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State-Run Media: Regime’s Mismanagement Drives Iran’s Economy Crazy

Iran’s state-run media acknowledge the country’s economic crisis and its various aspects. The core message of all these articles is that Iran’s economy is collapsing. They also recognize the regime’s institutionalized corruption and wrong economic policies are the real reason for the current economic crisis.

The state-run Resalat daily quoted Massoud Khansari, head of Tehran’s economic chamber, on February 17, as saying that the dollar exchange rate has tripled in three years, parallel with a 10% rise in commodity prices.

Khansari then referred to the rising prices of goods in three years by “70%” and considered “domestic reasons” to be the root of this economic problem.

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“The fundamental question is who, with what intellectual and political orientation, and with what level of expertise, decides and makes this decision which has driven the Iranian economy crazy. These people seem to have deliberately driven the Iranian economy crazy, and it seems that they are benefiting greatly from this situation,” wrote the state-run Jahan-e Sanat daily on February 17, in an article entitled “Who drove Iran’s economy crazy.”

The regime’s economic mismanagement, plundering, and institutionalized corruption have indeed driven “Iran’s economy crazy.” It is mainly due to the rising prices and rampant inflation that the costs of items of materials and supplies needed by the people grew by 300%. According to Professor Steve Hanke from John Hopkins University, the annual inflation rate in Iran is 97.52%.

While Iranian people suffer from high prices and rampant inflation, the regime’s authorities and their families enjoy luxurious lives.

“Large sections of the population are severely affected by inflation, and the owners of property and goods gain huge profits from rising prices and inflation,” wrote the state-run Eghtesad Saramad on February 17.

The regime’s corruption has increased class divisions and people’s misery.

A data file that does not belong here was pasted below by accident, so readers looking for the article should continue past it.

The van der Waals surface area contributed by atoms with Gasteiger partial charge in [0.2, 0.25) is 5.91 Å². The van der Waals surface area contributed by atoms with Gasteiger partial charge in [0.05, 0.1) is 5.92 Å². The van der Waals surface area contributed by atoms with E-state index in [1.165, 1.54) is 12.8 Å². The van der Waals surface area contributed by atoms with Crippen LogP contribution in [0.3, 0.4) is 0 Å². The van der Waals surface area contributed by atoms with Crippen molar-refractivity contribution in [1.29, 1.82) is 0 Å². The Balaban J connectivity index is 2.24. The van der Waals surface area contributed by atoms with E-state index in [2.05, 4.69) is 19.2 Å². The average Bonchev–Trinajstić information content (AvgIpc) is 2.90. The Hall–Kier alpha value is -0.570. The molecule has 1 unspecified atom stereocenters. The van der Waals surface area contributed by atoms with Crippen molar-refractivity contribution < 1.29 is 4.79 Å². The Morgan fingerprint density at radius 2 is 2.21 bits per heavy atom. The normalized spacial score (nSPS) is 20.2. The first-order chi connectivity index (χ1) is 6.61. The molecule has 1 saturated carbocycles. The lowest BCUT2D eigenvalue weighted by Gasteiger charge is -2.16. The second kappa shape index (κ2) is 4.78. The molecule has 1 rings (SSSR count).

“According to the report of the Court of Accounts, the Gini coefficient has increased. Between 2017 and 2019, the situation of income distribution in the country has deteriorated significantly,” wrote the state-run Vatan-e Emrooz on February 17.

“In 2017, the misery index was 19.8, and in the same year, Iran was ranked 130th globally in terms of economic corruption. In 2018, according to official statistics, the misery index was 39%, while Iran’s ranking for economic corruption reached 138. The following year, the misery index reached 45.5 percent, and Iran’s ranking continued to get worse at 147. In the year 2020, the index of misery and again according to official statistics, became 70 and the rank of corruption reached 149 in the world, and this means disaster,” wrote the state-run Arman daily, in an article entitled “The relationship between economic corruption and the misery index.”

While Iranians are struggling under the poverty line, the prices continue to soar, making people unable to make ends meet, particularly amid the Covid-19 outbreak.

The Arman daily admits to the authorities’ systematic corruption and those of their relatives and children known as “Aghazadeh” or ‘officials’ children.’

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“We must look for the money exported from Iran, spent and wasted by the Aghazadehes in other countries. ‌ The most important damage that embezzlement and its spread in the media cause is a tsunami that undermines social capital and public trust,” Arman’s article read.

The ongoing economic crisis in Iran due to the regime’s mismanagement has turned the society into a powder keg. The major Iran protests in 2019, during which people attacked the regime’s plundering and repression centers, showed Iranians consider the regime as the real reason for Iran’s economic and social crises. This has been confirmed even during the pandemic, with dozens of protests by all walks of life across Iran on a daily basis.

The state-run media warn one another of another uprising.

“All problems will open their mouths at one time, and on the day when the tolerance of the majority of the society, the workers, is over and their patience is exhausted, we will not see good results,” wrote the state-run Arman on February 15.